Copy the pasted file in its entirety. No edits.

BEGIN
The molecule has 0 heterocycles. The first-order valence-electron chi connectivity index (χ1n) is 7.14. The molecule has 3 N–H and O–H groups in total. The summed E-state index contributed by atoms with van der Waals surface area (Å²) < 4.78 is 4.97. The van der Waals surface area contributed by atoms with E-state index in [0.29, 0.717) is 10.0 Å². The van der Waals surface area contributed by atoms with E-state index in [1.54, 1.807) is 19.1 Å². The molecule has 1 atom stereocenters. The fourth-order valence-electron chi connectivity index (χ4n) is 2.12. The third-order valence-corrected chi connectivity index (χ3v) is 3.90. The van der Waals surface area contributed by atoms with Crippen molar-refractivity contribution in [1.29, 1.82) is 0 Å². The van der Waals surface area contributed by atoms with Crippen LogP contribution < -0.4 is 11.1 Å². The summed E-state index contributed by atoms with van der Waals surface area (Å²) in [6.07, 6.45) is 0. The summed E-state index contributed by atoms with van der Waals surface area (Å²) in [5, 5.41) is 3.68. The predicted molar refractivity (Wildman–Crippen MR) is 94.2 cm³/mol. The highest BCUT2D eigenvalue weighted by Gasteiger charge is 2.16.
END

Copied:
The molecule has 0 heterocycles. The first-order valence-electron chi connectivity index (χ1n) is 7.14. The molecule has 3 N–H and O–H groups in total. The summed E-state index contributed by atoms with van der Waals surface area (Å²) < 4.78 is 4.97. The van der Waals surface area contributed by atoms with E-state index in [0.29, 0.717) is 10.0 Å². The van der Waals surface area contributed by atoms with E-state index in [1.54, 1.807) is 19.1 Å². The molecule has 1 atom stereocenters. The fourth-order valence-electron chi connectivity index (χ4n) is 2.12. The third-order valence-corrected chi connectivity index (χ3v) is 3.90. The van der Waals surface area contributed by atoms with Crippen molar-refractivity contribution in [1.29, 1.82) is 0 Å². The van der Waals surface area contributed by atoms with Crippen LogP contribution < -0.4 is 11.1 Å². The summed E-state index contributed by atoms with van der Waals surface area (Å²) in [6.07, 6.45) is 0. The summed E-state index contributed by atoms with van der Waals surface area (Å²) in [5, 5.41) is 3.68. The predicted molar refractivity (Wildman–Crippen MR) is 94.2 cm³/mol. The highest BCUT2D eigenvalue weighted by Gasteiger charge is 2.16.